Discussion:
Proof of Fermat's Last Theorem.
Simon Roberts
2016-08-23 22:33:06 UTC
Version (2016.08.23:18:31)

August, 23, 2016 approx: 6:30 pm (New York)

Fermat's Last Theorem
--------------------------------------------------
Assume,

(1.) a^p + b^p + c^p = 0,

(1.a) a, b, and c are non-zero, pairwise co-prime.

(1.b) p is an odd prime.

-----------------------------------------

(2.a) (a+b) || (a^p + b^p = -c^p).

(2.b) (a+c) || (a^p + c^p = -b^p).

(2.c) (b+c) || (b^p + c^p = -a^p).

From (2.a), (2.b), and (2.c)

(3.) (a+b)(a+c)(b+c) || (abc)^p

(4.) Y = (b+a)(b+c)(a+c)

(5.) Y || (abc)^p

---------------------------------------------------------

Y = (b^2 + bc + ab + ac)(a+ c)

Y = b^2a + b^2c + abc + bc^2 + ba^2 + abc + a^2c + ac^2

Y = ab(a +b) + ac(c + a) + bc(c + b) + 2abc

Y = ab(a + b + c - c) + ac(a + c + b - b) + bc(b + c + a - a) + 2abc

Y = (a + b + c)(ab + ac +bc) - abc

(6.) Y = (ab + ac + bc)(a + b + c) - abc

(7.) Make X = (ab + ac + bc)(a + b + c) = Y + abc

(8.) (X - abc) || (abc)^p

---------------------------------------------

Assume X || (abc)^p

XR = (abc)^p for some R

[(abc)^p]/R - abc = (abc)^p

[(abc)^p] - (abc)R = [(abc)^p]R

[(abc)^p][1 - R] = (abc)R

[(abc)^p][1 - R]X = (abc)RX

[(abc)^p][1 - R]X = (abc)RX

XR = (abc)^p

[1 - R]X = (abc)

X || (abc)

(7.) X = (ab + ac + bc)(a + b + c) = Y + abc

X = Y + abc

(5.) Y || (abc)^p

Y + abc || (abc)

|Y + abc| =< |abc|

---------------------------

If |Y + abc| = |abc|

then Y + abc = +/- abc

but, Y =/= 0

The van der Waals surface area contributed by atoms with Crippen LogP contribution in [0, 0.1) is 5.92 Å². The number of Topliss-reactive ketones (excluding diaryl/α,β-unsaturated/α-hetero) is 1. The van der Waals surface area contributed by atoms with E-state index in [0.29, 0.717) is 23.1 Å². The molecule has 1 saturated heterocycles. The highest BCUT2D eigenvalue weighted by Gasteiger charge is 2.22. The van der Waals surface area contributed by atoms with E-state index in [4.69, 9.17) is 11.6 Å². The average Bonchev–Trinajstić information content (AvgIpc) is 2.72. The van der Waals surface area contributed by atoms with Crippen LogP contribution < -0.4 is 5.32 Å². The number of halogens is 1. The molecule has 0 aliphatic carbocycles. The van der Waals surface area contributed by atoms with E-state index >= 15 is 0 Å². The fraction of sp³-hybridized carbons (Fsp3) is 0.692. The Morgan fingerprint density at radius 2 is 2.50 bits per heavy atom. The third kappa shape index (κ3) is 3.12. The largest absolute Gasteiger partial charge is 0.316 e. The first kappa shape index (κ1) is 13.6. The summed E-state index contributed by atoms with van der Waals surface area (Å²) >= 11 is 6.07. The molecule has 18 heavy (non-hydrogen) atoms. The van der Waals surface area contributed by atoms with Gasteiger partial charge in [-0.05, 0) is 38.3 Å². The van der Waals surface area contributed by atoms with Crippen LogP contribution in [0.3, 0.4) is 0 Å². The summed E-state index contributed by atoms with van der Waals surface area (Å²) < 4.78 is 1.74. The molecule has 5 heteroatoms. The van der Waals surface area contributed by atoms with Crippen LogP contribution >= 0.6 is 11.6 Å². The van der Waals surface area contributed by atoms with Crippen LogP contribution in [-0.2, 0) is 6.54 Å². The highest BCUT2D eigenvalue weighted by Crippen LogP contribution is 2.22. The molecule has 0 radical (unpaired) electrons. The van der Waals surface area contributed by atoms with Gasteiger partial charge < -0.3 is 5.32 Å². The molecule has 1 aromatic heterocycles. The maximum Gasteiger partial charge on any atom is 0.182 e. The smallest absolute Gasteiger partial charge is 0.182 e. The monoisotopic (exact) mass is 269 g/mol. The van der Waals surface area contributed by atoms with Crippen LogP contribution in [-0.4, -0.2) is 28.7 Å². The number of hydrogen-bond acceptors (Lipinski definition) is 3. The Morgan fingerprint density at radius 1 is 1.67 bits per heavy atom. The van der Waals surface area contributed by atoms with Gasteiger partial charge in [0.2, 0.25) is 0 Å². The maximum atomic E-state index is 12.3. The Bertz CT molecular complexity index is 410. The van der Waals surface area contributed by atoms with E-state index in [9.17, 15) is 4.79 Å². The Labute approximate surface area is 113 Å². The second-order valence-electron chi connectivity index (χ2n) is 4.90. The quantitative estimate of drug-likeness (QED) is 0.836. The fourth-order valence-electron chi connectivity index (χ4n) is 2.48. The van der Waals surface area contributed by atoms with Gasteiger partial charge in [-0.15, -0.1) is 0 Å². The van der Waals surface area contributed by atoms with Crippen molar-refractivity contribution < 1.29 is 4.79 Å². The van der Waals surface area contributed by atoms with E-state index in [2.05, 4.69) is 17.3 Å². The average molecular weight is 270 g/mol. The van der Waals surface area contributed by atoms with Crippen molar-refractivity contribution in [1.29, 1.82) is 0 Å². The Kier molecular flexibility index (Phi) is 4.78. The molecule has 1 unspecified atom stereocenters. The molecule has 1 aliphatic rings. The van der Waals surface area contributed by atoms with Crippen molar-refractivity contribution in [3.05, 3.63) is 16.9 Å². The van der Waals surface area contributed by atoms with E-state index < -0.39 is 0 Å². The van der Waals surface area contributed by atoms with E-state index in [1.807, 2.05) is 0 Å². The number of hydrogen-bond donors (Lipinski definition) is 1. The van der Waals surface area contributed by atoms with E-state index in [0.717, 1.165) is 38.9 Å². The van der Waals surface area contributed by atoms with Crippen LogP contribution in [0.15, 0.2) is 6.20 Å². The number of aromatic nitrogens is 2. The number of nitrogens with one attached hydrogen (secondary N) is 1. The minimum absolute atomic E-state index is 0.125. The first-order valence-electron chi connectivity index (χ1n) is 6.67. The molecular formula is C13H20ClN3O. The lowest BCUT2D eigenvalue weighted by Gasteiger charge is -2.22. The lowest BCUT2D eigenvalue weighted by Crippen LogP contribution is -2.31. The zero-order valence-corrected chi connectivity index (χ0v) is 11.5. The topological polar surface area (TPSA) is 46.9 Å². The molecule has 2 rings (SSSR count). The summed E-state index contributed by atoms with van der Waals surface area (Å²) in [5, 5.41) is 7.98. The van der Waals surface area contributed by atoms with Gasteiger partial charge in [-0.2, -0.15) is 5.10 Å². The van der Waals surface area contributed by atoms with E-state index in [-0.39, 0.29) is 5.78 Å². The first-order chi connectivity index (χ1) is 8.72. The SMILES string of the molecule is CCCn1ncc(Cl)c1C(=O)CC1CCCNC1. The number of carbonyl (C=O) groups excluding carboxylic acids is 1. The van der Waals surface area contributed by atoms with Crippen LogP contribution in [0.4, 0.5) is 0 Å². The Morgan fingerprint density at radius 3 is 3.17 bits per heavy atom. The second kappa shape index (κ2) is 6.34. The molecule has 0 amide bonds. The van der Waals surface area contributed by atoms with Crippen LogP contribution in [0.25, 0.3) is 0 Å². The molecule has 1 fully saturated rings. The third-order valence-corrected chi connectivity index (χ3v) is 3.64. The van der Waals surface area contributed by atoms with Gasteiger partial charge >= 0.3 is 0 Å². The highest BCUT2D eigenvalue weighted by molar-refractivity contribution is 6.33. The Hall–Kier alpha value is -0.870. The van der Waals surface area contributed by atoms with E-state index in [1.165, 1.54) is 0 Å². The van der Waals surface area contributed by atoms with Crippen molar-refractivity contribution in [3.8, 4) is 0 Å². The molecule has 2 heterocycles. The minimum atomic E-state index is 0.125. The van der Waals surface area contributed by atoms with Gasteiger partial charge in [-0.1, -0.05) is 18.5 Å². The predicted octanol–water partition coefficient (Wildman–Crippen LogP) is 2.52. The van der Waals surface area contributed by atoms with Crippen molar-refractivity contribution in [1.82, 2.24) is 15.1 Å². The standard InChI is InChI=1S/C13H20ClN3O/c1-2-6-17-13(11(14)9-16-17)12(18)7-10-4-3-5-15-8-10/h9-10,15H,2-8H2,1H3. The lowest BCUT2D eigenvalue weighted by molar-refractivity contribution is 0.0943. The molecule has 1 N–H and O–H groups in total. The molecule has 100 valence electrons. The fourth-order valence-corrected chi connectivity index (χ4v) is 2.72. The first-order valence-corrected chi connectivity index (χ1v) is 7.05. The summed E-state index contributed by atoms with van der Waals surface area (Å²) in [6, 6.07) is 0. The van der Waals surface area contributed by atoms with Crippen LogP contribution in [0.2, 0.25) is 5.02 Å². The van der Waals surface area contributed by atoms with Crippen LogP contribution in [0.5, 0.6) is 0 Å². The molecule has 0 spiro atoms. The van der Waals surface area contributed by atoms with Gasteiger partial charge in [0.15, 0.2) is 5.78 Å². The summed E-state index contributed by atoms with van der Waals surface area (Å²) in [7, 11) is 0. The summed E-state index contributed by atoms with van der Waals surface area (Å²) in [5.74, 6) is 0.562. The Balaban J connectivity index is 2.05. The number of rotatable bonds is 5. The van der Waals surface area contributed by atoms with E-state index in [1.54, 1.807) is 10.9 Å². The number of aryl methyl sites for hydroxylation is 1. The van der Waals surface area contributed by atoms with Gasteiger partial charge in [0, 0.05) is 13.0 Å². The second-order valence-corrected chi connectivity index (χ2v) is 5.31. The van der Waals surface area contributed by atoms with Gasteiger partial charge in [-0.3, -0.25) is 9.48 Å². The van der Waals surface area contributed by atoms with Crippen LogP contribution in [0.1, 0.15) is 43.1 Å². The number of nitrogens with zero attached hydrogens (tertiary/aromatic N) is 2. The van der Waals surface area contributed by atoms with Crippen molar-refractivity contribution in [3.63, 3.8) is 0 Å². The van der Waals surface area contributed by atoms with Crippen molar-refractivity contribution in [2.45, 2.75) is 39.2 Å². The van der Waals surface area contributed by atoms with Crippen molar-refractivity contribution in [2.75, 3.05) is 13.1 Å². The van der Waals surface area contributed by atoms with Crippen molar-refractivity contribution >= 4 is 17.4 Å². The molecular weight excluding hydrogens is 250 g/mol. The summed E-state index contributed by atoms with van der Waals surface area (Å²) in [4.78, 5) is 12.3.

so, Y = -2abc

----------------------

If |Y + abc| < |abc|

then

-2abc < Y < 0

2abc > |Y| > 0

Recall,

(4.) Y = (b+a)(b+c)(a+c)

|Y| = |(b+a)(b+c)(a+c)| < 2abc

--------------------------------

but,

It is always a case that,

2abc < 0

(10.) X !| (abc)^p

--------------------------------------------

(10.) X !| (abc)^p

(5.) Y || (abc)^p

(7.) X = (ab + ac + bc)(a + b + c) = Y + abc

X = Y + abc

(X - Y = abc) || (abc)^p

(10.) and (5.) => (11.)

(11.) (X - Y) !| (abc)^p

(12.) (X -Y) || (abc)^p

The assumption(s) of (1.), (1.a) and/or (1.b) are false.

-Simon Roberts
***@gmail.com
quasi
2016-08-23 23:06:04 UTC
Post by Simon Roberts
Version (2016.08.23:18:31)
August, 23, 2016 approx: 6:30 pm (New York)
Fermat's Last Theorem
--------------------------------------------------
Assume,
(1.) a^p + b^p + c^p = 0,
(1.a) a, b, and c are non-zero, pairwise co-prime.
(1.b) p is an odd prime.
-----------------------------------------
(2.a) (a+b) || (a^p + b^p = -c^p).
(2.b) (a+c) || (a^p + c^p = -b^p).
(2.c) (b+c) || (b^p + c^p = -a^p).
From (2.a), (2.b), and (2.c)
(3.) (a+b)(a+c)(b+c) || (abc)^p
Incorrect use of the symbol "||".
Post by Simon Roberts
(4.) Y = (b+a)(b+c)(a+c)
(5.) Y || (abc)^p
Incorrect use of the symbol "||".
Post by Simon Roberts
---------------------------------------------------------
Y = (b^2 + bc + ab + ac)(a+ c)
Y = b^2a + b^2c + abc + bc^2 + ba^2 + abc + a^2c + ac^2
Y = ab(a +b) + ac(c + a) + bc(c + b) + 2abc
Y = ab(a + b + c - c) + ac(a + c + b - b) + bc(b + c + a - a) + 2abc
Y = (a + b + c)(ab + ac +bc) - abc
(6.) Y = (ab + ac + bc)(a + b + c) - abc
(7.) Make X = (ab + ac + bc)(a + b + c) = Y + abc
(8.) (X - abc) || (abc)^p
Incorrect use of the symbol "||".

The notation u|v means v = u*w for some integer w.

The notation (u^k) || v means (u^k)|v but u^(k+1) does not
divide v.
Post by Simon Roberts
---------------------------------------------
Assume X || (abc)^p
Once again, your use of the symbol "||" is not correct.
Post by Simon Roberts
XR = (abc)^p for some R
[(abc)^p]/R - abc = (abc)^p
False claim.

You can't claim equality.

What you can claim is: